Waters speaks fondly of his hometown museum, saying his love for art was sparked after he purchased a Joan Miró print from the BMA shop in the 1950s.
SAN FRANCISCO — There’s something deliciously subversive about an old-guard, establishment art gallery mounting an adamantly low-tech, analogue art show that celebrates dysfunction, messiness, and thwarted purpose, and doing it at the vortex of an industry that fetishizes streamlined, enhanced, digitized functionality.
An oversize facsimile of Rush poppers, tipped over, pouring out its viscous contents: this example of underground gay iconography blown up to almost belligerent proportions perfectly represents the aims of Party Out of Bounds: Nightlife as Activism Since 1980.
“Today may be the last day of your juvenile delinquency, but it should also be the first day of your new adult disobedience,” John Waters recently told the 2015 graduating class of Rhode Island School of Design (RISD) in his commencement speech.
Shown as part of Beverly Hills John, his third show at the Marianne Boesky gallery, John Waters’s video Kiddie Flamingos made us chuckle, which is rare for a Chelsea gallery work. But then, his gallery art has always been funny.
Beverly Hills John, the John Waters show currently at Marianne Boesky gallery, features works by the artist in a variety of mediums, most born of image manipulation and/or appropriation.
The Film Society of Lincoln Center is honoring filmmaker John Waters with the first retrospective of his films in the United States. Over the course of ten days, they’ll be screening all twelve of his feature films and the early underground shorts he directed and shot financed by his father.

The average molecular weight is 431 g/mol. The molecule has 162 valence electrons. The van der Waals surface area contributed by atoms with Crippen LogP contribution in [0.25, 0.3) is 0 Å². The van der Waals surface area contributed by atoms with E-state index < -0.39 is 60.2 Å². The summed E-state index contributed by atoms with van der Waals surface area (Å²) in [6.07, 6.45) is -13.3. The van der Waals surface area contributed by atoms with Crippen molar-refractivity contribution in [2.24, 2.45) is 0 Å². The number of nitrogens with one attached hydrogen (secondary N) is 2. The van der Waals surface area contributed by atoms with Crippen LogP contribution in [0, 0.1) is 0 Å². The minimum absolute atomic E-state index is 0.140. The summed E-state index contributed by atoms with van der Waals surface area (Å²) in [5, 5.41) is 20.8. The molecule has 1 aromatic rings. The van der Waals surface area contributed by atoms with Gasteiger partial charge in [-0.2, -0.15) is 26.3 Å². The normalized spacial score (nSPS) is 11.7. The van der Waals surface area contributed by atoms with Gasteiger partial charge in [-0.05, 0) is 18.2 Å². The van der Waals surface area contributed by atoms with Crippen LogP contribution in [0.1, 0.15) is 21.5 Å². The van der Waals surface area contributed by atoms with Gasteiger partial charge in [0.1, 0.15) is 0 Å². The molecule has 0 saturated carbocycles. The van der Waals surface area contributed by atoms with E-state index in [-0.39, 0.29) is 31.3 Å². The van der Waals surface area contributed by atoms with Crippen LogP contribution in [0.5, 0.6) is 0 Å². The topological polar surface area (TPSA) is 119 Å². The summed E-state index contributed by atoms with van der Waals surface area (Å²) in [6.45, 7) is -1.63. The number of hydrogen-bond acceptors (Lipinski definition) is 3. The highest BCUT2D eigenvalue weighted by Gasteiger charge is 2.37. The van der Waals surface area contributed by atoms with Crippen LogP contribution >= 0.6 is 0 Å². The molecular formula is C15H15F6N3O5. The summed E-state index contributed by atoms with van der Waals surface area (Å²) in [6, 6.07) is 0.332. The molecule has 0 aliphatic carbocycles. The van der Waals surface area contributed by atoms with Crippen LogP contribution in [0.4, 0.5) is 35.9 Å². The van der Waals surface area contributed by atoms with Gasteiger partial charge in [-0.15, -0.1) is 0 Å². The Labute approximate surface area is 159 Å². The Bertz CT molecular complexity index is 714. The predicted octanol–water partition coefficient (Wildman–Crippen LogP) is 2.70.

While skimming through my Facebook news feed last week, I noticed that Murray Hill had posted a picture of himself with Patti Lupone in her dressing room, following a performance of her show Far Away Places, which ran for a couple of nights at the new lounge/cabaret space 54 Below, near Times Square. Just below the picture Murray had a note about the resurgence of nightclub acts he’s noticed of late.
Museums are turning more, and with more creativity, to their own permanent collections. Is necessity the mother of invention once again, or is there a real interest among museums to breathe new life into their own holdings? (Or both?) Either way, the public is reaping the benefits. Today viewers have more opportunities to see important works recontextualized by enterprising curators who are themselves reexamining the ways we construct and perceive our art histories.
Pope of Trash, filmmaker John Waters, who is known for his filthy classics like Pink Flamingos, Female Trouble and Hairspray, has joined a biker gang. Surprisingly, it is a contemporary art biker gang.